I think overall, it encourages divisiveness and does not reinforce the ideals of US citizenship and its concomitant responsibilities. In fact, it demonstrates that one can pick and choose what one wants -- to opt out of the public schools, instead of working to make them better, and yet demand that one's kids get the benefits of the music and sports programs. That seriously pisses me off.

heu mihi said...

On abortion--Obama recently said something that I thought was really sensible and was basically the answer I've been *waiting* for someone to give. I can't remember his exact phrasing, but the gist was that he is against overturning Roe because he trusts women to take decisions that affect their bodies very seriously, and does not believe that women are having abortions without thinking it through as thoroughly as possible. He went on to argue that what we need to do is to fix the causes of abortion (i.e. reduce the number of unwanted pregnancies and provide better social services to pregnant women). The interviewer--that CA evangelist, I can't remember his name--didn't seem to understand that this was different from overturning Roe, but whatever.

Obama's position on abortion isn't totally perfect, but I practically applauded the television when I heard him say that. I am *SO* tired of mainstream pro-life arguments that basically posit two kinds of women: those who understand the value of life and therefore don't have abortions, and those who'd gladly kill their babies without giving it a thought.

MET said...

Hi.

I'm a big fan. I just became a bigger fan.

I hope you don't mind - but I linked to this post. I felt you said many things other people should hear.

Another Damned Medievalist said...

Heu mihi -- that's it. I think abortion is a crappy choice, but I've never had to make it, and I won't make it for someone else. What I would like to see is a health and support system that would reduce the number of women who feel forced to choose for economic reasons. And I would like to see better birth control options and see them more available -- again, we don't have an adequate health care system.

MET -- welcome, and thanks.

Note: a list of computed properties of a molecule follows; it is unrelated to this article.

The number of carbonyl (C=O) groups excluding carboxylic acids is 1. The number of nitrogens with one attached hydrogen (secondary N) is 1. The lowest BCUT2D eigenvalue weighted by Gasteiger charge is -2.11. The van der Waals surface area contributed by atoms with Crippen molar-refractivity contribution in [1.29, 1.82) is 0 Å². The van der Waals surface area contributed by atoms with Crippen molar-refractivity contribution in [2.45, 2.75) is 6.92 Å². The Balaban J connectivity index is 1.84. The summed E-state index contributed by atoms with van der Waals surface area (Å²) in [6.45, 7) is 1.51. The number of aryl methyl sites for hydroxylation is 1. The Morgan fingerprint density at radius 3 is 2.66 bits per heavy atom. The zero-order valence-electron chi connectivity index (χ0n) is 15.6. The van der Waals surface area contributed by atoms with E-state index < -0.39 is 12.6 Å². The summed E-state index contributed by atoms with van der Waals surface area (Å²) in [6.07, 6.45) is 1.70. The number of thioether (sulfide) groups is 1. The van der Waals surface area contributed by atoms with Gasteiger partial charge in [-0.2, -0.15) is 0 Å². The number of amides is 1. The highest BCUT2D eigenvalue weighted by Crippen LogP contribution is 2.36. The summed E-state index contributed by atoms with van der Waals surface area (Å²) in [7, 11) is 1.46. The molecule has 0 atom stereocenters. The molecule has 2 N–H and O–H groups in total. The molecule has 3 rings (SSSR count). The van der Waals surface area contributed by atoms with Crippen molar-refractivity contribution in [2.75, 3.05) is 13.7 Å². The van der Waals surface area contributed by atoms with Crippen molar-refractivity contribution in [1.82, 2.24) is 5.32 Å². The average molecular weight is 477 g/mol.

Seamyst said...

I have to disagree with you on your stance that homeschooling promotes divisiveness and does not reinforce US citizenship ideals (did you know, for instance, that most of our founding fathers and many great Americans since were homeschooled?). Divisiveness from/against what or whom? One's peers in the area? Hardly; many counties have groups where homeschooling families can come together for resources, information, social time, etc. The school system itself? One might as well ban private schools (religious or non), then, and force everyone to go to the same public schools.

Yes, homeschooling pulls kids out of public schools, instead of working to better said schools... but what about the kids? I learned SO much more as a homeschooler than I ever would have in the public schools - I wasn't challenged at all. By being homeschooled, I learned at my own pace (which, with the exception of math once I hit algebra, was generally at least a grade or two ahead of my peers). I also retain a love of learning and did not suffer much depression during adolescence, both of which would have been different had I been in public school.

I will note that not all counties allow homeschoolers to participate in school-sponsored sports and music programs. Mine didn't, and I believe it's that way for most of West Virginia. Two of my older homeschooling friends eventually went to a public high school specifically so they could play sports, in fact.

Another Damned Medievalist said...

If there were no options but public or well-regulated (in the sense of requiring the same or better credentials as public schools), don't you think that people might be encouraged to make sure that public schools were better for all students?

Sorry, but I'm old enough that I remember good school systems where standardized testing was used to track kids who were moving at a quicker pace into classes with other such (or older) kids. And the founding fathers thing doesn't cut it -- they lived in a society where community was understood in an entirely different way -- and their societies were on an entirely different scale.

I just think the goods to society outweigh the good to any individual kid. The trick is to work harder to make sure that parents don't feel they have to pull their kids out of the public schools for intellectual reasons. The ones who want to do it for ideological reasons? they can send their kids to some other accreditated school.